A guy that kicks Miley in the head while she’s wrestling with a girl in a sea of hot dogs. This is my favorite party guest. I want him to Never Stop.


The girl with lips painted a few inches off from where they should be: Lindsay is a single mother who hasn’t left the house since her daughter was born. Miley called her and insisted she come, promising that there would be many good looking prospects and that it would be a good idea to put herself back into the game. Upon arriving, Miley took one look at her and told her to “twerk it up a little,” ushering Lindsay into her bathroom with a tube of her least diseased red lipstick. Lindsay realizes that Miley forgot to pay the electricity bill, and in the dark, dank bathroom, attempts to put on lipstick as accurately as she could. She should have stopped, but They Can’t Stop.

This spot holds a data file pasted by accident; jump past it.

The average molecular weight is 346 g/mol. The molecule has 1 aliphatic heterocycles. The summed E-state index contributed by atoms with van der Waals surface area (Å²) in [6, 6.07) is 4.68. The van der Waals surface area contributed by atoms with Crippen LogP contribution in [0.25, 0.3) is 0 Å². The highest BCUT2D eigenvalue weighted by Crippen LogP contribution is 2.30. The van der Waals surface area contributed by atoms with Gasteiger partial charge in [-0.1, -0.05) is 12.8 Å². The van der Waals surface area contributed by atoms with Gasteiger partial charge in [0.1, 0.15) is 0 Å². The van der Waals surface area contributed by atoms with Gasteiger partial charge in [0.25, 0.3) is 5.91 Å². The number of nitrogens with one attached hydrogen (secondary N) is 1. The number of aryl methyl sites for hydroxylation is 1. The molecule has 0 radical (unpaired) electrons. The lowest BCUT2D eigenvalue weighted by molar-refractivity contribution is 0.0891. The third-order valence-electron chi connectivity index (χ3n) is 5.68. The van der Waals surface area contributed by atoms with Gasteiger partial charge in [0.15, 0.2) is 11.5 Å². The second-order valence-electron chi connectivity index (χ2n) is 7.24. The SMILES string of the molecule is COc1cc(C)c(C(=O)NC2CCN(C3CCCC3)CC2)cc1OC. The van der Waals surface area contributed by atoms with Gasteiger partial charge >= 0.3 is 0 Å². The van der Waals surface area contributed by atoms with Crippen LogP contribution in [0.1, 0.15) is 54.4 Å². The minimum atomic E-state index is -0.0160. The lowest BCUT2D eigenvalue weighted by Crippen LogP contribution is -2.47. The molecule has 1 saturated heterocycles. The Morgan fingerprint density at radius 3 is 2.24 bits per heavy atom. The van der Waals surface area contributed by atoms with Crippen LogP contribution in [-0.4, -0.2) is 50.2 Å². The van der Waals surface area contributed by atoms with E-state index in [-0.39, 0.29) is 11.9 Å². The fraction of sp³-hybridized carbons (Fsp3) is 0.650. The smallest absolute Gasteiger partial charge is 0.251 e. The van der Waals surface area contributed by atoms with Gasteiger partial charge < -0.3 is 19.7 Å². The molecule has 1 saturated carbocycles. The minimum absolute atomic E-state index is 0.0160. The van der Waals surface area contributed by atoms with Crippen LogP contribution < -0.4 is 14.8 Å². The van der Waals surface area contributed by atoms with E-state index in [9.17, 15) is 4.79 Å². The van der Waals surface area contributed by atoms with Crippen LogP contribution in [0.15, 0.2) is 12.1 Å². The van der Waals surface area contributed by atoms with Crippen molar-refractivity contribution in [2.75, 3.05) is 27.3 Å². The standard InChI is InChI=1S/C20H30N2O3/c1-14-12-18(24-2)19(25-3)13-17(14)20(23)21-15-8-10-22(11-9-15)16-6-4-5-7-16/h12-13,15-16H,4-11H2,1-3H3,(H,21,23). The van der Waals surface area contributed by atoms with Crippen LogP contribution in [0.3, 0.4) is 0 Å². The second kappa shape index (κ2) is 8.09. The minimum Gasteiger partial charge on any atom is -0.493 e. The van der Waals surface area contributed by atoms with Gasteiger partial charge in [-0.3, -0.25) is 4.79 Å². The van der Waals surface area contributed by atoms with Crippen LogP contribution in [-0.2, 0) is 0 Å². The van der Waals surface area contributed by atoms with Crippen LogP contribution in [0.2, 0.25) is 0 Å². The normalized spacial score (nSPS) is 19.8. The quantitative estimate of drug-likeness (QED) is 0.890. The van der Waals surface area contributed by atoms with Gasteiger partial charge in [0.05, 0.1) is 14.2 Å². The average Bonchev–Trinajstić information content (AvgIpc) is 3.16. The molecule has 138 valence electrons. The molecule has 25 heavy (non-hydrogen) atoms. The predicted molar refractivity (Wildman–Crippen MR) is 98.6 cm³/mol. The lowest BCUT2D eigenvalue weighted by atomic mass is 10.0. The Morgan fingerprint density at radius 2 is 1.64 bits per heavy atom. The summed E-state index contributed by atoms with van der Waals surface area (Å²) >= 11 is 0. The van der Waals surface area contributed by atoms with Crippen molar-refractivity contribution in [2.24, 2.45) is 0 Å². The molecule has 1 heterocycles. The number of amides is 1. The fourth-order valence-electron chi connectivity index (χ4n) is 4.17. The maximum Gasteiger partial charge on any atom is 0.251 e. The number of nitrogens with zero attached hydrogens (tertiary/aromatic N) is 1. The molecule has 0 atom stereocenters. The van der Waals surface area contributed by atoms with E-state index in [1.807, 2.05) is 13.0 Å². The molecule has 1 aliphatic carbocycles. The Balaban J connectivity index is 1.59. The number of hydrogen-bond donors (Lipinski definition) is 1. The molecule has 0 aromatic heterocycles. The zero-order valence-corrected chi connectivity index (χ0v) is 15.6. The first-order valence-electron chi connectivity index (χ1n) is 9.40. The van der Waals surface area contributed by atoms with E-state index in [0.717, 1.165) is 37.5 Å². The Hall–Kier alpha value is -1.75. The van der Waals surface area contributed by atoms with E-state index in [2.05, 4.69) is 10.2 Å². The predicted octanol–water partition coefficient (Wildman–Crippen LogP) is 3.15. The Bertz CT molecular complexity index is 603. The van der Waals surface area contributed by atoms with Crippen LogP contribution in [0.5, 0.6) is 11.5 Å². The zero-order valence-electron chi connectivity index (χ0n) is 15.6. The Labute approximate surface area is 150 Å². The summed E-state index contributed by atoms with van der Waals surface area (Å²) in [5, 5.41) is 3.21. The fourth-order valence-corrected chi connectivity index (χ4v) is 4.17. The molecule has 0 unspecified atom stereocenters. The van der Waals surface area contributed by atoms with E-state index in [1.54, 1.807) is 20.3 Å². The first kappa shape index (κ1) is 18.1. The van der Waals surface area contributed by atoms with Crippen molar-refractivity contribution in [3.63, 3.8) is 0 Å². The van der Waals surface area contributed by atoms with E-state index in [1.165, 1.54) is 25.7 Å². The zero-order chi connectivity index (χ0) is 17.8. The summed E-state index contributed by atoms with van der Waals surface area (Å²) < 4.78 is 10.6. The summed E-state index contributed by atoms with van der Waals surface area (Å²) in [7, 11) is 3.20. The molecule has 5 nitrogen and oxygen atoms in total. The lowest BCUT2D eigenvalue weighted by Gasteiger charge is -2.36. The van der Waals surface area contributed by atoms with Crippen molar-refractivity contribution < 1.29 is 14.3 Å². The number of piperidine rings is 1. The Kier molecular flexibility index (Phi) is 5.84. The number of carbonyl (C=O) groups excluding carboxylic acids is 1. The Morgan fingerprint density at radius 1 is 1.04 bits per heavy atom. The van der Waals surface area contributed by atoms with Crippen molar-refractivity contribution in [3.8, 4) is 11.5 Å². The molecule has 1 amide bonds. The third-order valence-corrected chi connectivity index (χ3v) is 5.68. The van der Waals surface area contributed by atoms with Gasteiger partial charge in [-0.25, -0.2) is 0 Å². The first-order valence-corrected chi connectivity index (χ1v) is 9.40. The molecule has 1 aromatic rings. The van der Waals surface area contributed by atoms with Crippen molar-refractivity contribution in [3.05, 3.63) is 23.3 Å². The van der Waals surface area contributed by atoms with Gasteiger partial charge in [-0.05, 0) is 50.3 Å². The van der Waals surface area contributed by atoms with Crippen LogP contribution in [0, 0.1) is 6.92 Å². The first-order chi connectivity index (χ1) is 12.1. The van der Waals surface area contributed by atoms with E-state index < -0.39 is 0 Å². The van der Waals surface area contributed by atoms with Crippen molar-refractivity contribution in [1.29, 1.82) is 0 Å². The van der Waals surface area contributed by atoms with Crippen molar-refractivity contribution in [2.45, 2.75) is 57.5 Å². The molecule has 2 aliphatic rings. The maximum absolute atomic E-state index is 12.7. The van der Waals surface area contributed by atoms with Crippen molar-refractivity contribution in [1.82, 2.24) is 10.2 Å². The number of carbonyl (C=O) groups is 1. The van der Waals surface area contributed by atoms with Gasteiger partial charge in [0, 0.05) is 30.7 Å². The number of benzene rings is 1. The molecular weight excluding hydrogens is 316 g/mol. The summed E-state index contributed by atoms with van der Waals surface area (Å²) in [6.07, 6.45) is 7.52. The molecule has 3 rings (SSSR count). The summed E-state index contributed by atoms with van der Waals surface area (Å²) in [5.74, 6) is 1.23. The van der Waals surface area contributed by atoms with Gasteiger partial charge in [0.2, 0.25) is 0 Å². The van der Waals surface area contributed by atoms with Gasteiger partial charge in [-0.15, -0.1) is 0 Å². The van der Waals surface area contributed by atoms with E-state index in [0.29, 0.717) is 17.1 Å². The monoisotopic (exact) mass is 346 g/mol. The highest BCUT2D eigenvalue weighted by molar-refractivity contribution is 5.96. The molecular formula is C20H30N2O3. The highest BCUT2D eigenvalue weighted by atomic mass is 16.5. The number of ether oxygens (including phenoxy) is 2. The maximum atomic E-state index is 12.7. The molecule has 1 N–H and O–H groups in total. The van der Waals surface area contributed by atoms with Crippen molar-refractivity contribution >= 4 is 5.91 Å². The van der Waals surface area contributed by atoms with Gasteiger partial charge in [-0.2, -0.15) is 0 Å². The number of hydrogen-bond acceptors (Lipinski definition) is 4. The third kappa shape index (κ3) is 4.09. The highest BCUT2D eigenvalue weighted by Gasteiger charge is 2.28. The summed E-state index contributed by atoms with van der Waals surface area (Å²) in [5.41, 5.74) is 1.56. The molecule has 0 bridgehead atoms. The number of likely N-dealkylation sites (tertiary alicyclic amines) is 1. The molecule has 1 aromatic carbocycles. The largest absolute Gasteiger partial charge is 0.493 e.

The taxidermic animals: Old Helen across the street was invited by accident. Honored to finally be welcomed by Miley, she had arrived with her 7 cats, eager to show Miley her precious pets. She leaves for a few minutes and comes back to find Miley had killed all of her cats, using their insides as hot dogs for her pinata.


The hot dog pinata: See above. 

I don’t know if Miley needs someone to talk to or just a long walk in a park, but 5 out of 5 doctors agree that perhaps it’s time To Stop.